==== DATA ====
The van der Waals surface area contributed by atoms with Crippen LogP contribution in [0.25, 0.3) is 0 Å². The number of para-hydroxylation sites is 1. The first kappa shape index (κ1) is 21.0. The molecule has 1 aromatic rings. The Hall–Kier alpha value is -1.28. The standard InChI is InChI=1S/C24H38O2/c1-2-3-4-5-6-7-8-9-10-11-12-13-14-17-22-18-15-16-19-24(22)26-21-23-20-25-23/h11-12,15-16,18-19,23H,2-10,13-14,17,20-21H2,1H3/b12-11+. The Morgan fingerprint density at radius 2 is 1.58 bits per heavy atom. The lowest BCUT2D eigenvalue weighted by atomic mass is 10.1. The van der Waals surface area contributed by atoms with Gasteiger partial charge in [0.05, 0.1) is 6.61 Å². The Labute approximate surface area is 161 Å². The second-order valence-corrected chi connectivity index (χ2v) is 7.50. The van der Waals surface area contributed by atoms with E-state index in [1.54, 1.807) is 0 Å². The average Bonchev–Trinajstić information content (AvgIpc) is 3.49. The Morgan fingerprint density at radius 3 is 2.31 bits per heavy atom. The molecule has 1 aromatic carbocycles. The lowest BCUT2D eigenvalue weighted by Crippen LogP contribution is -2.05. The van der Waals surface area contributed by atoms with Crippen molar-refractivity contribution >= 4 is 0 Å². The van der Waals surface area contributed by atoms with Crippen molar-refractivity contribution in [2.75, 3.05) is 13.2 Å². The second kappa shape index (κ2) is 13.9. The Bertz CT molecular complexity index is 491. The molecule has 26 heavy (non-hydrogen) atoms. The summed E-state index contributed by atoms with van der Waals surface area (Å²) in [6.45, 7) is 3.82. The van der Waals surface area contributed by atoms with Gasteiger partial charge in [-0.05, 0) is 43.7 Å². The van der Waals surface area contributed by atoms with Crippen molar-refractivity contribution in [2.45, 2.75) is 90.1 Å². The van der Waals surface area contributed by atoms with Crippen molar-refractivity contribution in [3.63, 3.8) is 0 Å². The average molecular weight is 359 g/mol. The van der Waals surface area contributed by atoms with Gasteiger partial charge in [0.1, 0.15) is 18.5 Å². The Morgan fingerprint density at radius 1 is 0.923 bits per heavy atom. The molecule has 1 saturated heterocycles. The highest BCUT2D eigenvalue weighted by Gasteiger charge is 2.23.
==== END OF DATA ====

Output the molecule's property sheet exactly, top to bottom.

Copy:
The van der Waals surface area contributed by atoms with Crippen LogP contribution in [0.25, 0.3) is 0 Å². The number of para-hydroxylation sites is 1. The first kappa shape index (κ1) is 21.0. The molecule has 1 aromatic rings. The Hall–Kier alpha value is -1.28. The standard InChI is InChI=1S/C24H38O2/c1-2-3-4-5-6-7-8-9-10-11-12-13-14-17-22-18-15-16-19-24(22)26-21-23-20-25-23/h11-12,15-16,18-19,23H,2-10,13-14,17,20-21H2,1H3/b12-11+. The Morgan fingerprint density at radius 2 is 1.58 bits per heavy atom. The lowest BCUT2D eigenvalue weighted by atomic mass is 10.1. The van der Waals surface area contributed by atoms with Gasteiger partial charge in [0.05, 0.1) is 6.61 Å². The Labute approximate surface area is 161 Å². The second-order valence-corrected chi connectivity index (χ2v) is 7.50. The van der Waals surface area contributed by atoms with E-state index in [1.54, 1.807) is 0 Å². The average Bonchev–Trinajstić information content (AvgIpc) is 3.49. The Morgan fingerprint density at radius 3 is 2.31 bits per heavy atom. The molecule has 1 aromatic carbocycles. The lowest BCUT2D eigenvalue weighted by Crippen LogP contribution is -2.05. The van der Waals surface area contributed by atoms with Crippen molar-refractivity contribution >= 4 is 0 Å². The van der Waals surface area contributed by atoms with Crippen molar-refractivity contribution in [2.75, 3.05) is 13.2 Å². The second kappa shape index (κ2) is 13.9. The Bertz CT molecular complexity index is 491. The molecule has 26 heavy (non-hydrogen) atoms. The summed E-state index contributed by atoms with van der Waals surface area (Å²) in [6.45, 7) is 3.82. The van der Waals surface area contributed by atoms with Gasteiger partial charge in [-0.05, 0) is 43.7 Å². The van der Waals surface area contributed by atoms with Crippen molar-refractivity contribution in [2.45, 2.75) is 90.1 Å². The van der Waals surface area contributed by atoms with Crippen molar-refractivity contribution in [3.63, 3.8) is 0 Å². The average molecular weight is 359 g/mol. The van der Waals surface area contributed by atoms with Gasteiger partial charge in [0.1, 0.15) is 18.5 Å². The Morgan fingerprint density at radius 1 is 0.923 bits per heavy atom. The molecule has 1 saturated heterocycles. The highest BCUT2D eigenvalue weighted by Gasteiger charge is 2.23.